Poor Planning and Policy
The negativity that we feel towards old age inhibits our ability to plan for it.
For instance, lack of awareness of what we need to save to be comfortable in retirement is a major challenge – as is awareness of just how long retirement will be. We vastly underestimate how much we need to save in a private pension plan in order to get an income of £25,000 per annum in retirement. The average guess was £124,000 when the actual figure is £315,000. Under-30s estimate just £80,000, and while we get more accurate as we get older, by then it may be too late to do much about any pension shortfall.
Lack of knowledge and confidence in financial management, coupled with consumers who are either unable or unwilling to pay for professional advice, compounds this problem. But there is hope – 47% of working-age people believe new technology will make saving for retirement easier, and 55% believe that new technology will help give future retirees a better standard of living. However, in person banking is still vital to reach those not online. Financial institutions will also need to take steps to understand dementia, and other health and non-health related vulnerabilities of older consumers, and provide the mechanisms to help support them.
While some older people are, certainly, living financially comfortable lives, this is not the case for everyone. Poverty is a real concern for many older people around the world – in OECD countries, 12.6% of those aged over 65 live in relative income poverty, compared with 11.4% for the population as a whole. In the UK, 16% of pensioners still live in poverty.
Poverty and low incomes have knock-on effects in many areas. Affluence is a strong indicator of good health in later life. Those who live in well-to-do Richmond upon Thames in London can expect to live 17.8 more years in good health than in Manchester (72.2 years compared with 54.4). It appears that, while we are living longer, these extra years are not necessarily healthier. This is already putting strain on health and social services and families around the world. The GP Patient Survey shows that, in England, 20% of those aged 65 to 74 have caring responsibilities (compared with 17% overall), and that they are more likely to do this for 50 or more hours a week.
Poverty rates amongst older people are, in part, linked to low levels of employment in that age group. In the UK, 3.6 million people aged 50 to 64 – almost a third of that age group – are not in work. For around 1 million of those people, this is not a choice, but rather they have had to leave employment involuntarily because of issues such as ill health, caring responsibilities, or redundancy. In the UK alone, over half of those aged over 55 say they have been discriminated against unfairly because of their age. However, at the other end of the spectrum, and further evidence that old age is not a singular experience, the global average age of CEOs is 55!
It is perhaps, therefore, no surprise that older people want things to go back to how things were before. Nostalgia can influence the voting of older people. In the UK, 61 percent of voters over the age of 65 voted to leave the EU while 75 percent of voters over the age of 24 voted to remain. The leader of the Liberal Democrats, Vince Cable, called this out, stating that too many older voters were driven by “nostalgia for a world where passports were blue, faces were white and the map was coloured imperial pink”. In the US, over-65s were more likely to vote for President Trump and his message to ‘make America great again’ than any other age group.
Nostalgia is also a powerful force for marketers and advertisers. Associating brand messaging with positive reference from the 90s, 80s – and even the 70s – humanises brands, forging meaningful connections between the past and present and, hopefully, increasing sales.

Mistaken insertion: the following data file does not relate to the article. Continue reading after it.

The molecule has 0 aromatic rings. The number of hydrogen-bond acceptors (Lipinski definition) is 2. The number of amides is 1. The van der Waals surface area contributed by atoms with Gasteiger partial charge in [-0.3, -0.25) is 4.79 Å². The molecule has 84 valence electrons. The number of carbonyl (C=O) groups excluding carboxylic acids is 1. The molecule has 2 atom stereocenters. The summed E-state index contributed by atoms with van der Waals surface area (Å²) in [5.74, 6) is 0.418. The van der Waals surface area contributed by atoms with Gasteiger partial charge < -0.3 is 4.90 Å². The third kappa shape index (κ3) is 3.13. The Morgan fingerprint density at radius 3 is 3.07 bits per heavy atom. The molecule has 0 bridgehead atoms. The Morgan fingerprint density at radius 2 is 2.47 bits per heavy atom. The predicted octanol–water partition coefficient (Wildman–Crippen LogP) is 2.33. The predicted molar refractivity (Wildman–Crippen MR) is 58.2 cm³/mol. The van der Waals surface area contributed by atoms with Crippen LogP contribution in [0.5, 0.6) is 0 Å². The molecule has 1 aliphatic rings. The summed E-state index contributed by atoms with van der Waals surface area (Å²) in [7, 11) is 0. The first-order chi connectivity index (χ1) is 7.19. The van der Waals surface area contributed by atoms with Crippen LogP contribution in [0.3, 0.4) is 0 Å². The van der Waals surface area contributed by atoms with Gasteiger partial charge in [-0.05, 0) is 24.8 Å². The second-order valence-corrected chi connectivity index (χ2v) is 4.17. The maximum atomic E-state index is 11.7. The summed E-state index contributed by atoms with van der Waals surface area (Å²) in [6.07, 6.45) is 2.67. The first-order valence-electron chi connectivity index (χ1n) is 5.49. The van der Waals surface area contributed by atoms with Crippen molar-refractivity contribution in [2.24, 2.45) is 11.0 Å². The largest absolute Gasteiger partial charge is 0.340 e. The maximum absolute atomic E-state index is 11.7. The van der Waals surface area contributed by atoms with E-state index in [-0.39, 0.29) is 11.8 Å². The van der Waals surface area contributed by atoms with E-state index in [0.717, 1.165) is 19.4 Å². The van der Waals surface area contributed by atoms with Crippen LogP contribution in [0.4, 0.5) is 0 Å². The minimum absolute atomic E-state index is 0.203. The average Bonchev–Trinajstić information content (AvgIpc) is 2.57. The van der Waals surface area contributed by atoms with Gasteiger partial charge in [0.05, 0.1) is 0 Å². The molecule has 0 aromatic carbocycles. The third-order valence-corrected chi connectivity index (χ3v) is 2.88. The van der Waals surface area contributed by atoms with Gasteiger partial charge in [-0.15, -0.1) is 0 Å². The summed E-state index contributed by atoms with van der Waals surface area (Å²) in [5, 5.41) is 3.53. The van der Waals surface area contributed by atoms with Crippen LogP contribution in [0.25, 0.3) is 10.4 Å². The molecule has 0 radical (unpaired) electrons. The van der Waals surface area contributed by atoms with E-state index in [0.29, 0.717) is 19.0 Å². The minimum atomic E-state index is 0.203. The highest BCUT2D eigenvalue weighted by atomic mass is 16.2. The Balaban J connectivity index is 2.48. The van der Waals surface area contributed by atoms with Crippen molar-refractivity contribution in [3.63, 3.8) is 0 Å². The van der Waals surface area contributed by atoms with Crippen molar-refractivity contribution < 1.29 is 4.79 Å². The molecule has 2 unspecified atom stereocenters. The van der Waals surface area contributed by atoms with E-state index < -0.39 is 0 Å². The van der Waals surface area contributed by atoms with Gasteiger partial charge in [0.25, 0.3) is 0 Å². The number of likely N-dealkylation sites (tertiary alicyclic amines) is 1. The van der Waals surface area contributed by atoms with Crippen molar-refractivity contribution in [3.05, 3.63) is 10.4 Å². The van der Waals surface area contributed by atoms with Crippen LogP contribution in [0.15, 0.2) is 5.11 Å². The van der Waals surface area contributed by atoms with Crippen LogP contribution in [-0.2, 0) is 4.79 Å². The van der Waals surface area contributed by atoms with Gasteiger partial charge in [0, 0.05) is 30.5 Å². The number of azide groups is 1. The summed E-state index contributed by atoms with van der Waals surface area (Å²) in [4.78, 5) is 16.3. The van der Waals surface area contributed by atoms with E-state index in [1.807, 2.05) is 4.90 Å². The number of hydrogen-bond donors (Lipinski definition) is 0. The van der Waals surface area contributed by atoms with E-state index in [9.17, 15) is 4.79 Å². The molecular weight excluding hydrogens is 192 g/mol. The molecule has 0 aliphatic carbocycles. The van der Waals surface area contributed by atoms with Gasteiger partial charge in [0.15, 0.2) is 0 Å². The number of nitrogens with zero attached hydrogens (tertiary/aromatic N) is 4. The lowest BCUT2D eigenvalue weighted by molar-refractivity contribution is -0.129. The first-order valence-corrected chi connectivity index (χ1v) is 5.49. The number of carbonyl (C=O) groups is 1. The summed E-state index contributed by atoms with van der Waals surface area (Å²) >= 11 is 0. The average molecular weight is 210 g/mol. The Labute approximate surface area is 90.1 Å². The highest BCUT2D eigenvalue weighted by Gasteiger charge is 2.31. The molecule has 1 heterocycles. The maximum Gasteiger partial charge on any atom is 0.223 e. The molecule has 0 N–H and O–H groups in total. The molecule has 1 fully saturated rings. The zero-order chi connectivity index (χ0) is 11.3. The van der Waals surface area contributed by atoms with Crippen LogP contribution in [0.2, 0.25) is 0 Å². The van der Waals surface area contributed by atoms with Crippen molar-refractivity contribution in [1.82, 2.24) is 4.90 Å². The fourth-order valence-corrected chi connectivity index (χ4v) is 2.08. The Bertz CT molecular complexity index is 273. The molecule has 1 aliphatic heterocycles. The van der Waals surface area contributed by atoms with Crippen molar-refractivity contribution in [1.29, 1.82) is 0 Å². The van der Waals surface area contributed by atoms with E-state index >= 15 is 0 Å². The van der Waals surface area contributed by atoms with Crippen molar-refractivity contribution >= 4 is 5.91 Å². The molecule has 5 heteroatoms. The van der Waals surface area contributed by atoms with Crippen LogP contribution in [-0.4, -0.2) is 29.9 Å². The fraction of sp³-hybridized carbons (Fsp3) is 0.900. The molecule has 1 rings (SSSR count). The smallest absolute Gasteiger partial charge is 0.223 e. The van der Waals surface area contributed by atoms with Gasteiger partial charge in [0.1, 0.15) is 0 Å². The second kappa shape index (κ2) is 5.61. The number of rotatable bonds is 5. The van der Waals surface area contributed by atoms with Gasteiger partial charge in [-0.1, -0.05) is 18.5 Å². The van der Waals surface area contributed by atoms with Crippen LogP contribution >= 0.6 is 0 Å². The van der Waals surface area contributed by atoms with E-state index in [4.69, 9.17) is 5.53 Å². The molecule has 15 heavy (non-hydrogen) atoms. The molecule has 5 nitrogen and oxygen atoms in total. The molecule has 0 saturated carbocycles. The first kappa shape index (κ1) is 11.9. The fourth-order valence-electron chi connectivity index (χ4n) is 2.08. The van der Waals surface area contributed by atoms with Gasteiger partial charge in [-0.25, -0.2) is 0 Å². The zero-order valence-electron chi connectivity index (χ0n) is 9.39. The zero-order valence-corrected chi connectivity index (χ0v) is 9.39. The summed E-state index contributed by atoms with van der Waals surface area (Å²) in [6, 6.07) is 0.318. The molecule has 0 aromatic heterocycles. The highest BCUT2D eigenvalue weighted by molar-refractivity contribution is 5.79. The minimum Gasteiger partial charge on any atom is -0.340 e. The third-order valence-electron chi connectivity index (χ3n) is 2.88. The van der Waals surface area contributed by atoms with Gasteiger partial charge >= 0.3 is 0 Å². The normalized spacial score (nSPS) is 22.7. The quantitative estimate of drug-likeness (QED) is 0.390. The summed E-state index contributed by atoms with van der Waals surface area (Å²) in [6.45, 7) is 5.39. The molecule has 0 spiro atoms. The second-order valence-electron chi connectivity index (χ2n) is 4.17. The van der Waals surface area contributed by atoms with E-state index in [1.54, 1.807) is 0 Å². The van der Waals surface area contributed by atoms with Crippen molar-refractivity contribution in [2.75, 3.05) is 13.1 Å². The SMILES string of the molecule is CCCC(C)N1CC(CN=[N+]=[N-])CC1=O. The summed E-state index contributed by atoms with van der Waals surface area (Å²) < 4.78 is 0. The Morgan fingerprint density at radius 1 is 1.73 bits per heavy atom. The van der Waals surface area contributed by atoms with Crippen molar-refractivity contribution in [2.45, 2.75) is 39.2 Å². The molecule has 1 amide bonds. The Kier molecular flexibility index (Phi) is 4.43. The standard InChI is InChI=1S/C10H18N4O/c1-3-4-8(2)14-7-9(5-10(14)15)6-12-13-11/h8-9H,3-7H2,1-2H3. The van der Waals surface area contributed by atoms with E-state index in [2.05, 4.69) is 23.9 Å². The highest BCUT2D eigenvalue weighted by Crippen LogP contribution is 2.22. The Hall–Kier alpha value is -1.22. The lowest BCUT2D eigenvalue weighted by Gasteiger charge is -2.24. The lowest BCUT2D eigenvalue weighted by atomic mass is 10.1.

But what does this all mean?
By focusing on the negative aspects of ageing we are in danger of missing out on all the positive elements later life has to offer. In order to make ageing a time of opportunity, rather than a period of decline, there are a number of lessons that government, business and we as individuals need to take on board.
Our perceptions about ageing and later life are not in line with reality. In part due to how older people are (mis)represented in the media, advertising and public life, our perceptions of later life are often woefully inaccurate. These misperceptions have a number of impacts – because we do not know what to expect from our latter years we are not prepared (mentally, financially or practically) for this potentially substantial phase of our lives. In addition, if we view old age as a period of decline and ill health we are more likely to have negative feelings about old age, leading to depression and a negative experience of old age – a vicious circle.
We’re not saving enough for our later years. Linked to this misperception about old age, we are very unclear about how much we need to have in our pension pots to ensure a comfortable income once we stop working. The closer we get to the age of retirement, the better we are at estimating how much we need to have saved. However, by this point it may be too late to do anything about it. While this failure to save enough for the future can be explained, in part, by the current financial situation (young people earn up to 20% less than the national average in many countries), the ‘head in the sand’ attitude to later life mentioned above also plays a part. While some government initiatives, such as auto-enrolment, have attempted to tackle this inertia, there is still more to do.
Inter-generational relationships and communities could help. While advertisers and the media may be slowly changing their portrayal of older people, this may not be enough to challenge our misperceptions. Forming inter-generational friendships can help bridge this gap. Despite being advantageous for both the older and younger parties, inter-generational friendships appear to be uncommon. It is not just socially where older people’s wisdom and experience could be beneficial – 94% of employers believe that older people could be the key to bridging the skills gap.